- Choose a song that you can sing. Seems straight forward, but allot of singers choose difficult songs thinking that the difficulty level will impress...it will if you can sing it - but if you fall flat on your face, it won't be very impressive at all. Of course within the lesson context, developing skill is enhanced by singing material that challenges your current level of development.
- Choose a song that you connect with. Many of my students have heard me say (like a broken record), "Singing is not about perfect notes, it's about communication". The times I have been impacted by a song have been when the singer delivered the message of the piece with authenticity and passion...not necessarily with perfection.
- Choose songs that are age appropriate. Listening to an 11yr old sing "You can ring my bell" is, in my books, inappropriate. As is asking a 57yr old to sing Kylie Minogues' "I can't get you out of my Head" (a mistake I have been known to make ). Being age appropriate can be difficult, especially when most contemporary pop is sung by your non-descript 20yr old. Search for material that you can sing with integrity. This will be different for everyone, but it is an important point.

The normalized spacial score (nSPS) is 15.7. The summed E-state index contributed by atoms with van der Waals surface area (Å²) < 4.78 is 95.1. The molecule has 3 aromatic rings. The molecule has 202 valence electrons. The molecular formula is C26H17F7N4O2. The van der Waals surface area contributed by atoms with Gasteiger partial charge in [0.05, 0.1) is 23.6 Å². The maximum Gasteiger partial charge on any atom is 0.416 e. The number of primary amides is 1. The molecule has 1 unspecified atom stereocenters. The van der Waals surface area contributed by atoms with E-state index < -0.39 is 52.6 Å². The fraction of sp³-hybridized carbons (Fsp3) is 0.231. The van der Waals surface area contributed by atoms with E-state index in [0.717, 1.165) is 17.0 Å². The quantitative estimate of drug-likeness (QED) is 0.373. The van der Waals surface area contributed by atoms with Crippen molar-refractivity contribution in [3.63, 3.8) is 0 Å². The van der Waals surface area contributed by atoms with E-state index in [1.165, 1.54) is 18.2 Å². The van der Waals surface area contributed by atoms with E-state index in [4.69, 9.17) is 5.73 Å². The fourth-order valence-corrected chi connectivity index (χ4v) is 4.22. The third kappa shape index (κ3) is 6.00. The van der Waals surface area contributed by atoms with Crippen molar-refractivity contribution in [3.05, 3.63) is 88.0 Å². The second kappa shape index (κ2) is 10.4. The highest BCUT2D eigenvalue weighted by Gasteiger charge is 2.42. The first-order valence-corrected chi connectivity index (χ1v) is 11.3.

- Write and sing your own songs. If you are able, write material out of your own experience. When you do this will probably be able to cover each of the previous points.
Many times the choosing of repertoire is trial and error. Not every song you line up to sing will be perfect for you or your voice. Ultimately we are all looking for a bank of songs (rep list) that we know we can sing confidently. Singing is about listening. Start listening to as much material in a wide variety of genres and experiment...the right songs are out there (say the previous statement with the X-Files theme playing in your head)!
A link to the original article (and many more that delve deeper into the world of vocal care) can be found here, courtesy of Dr.Dan: http://www.djarts.com.au/articles/choosing-repertoire/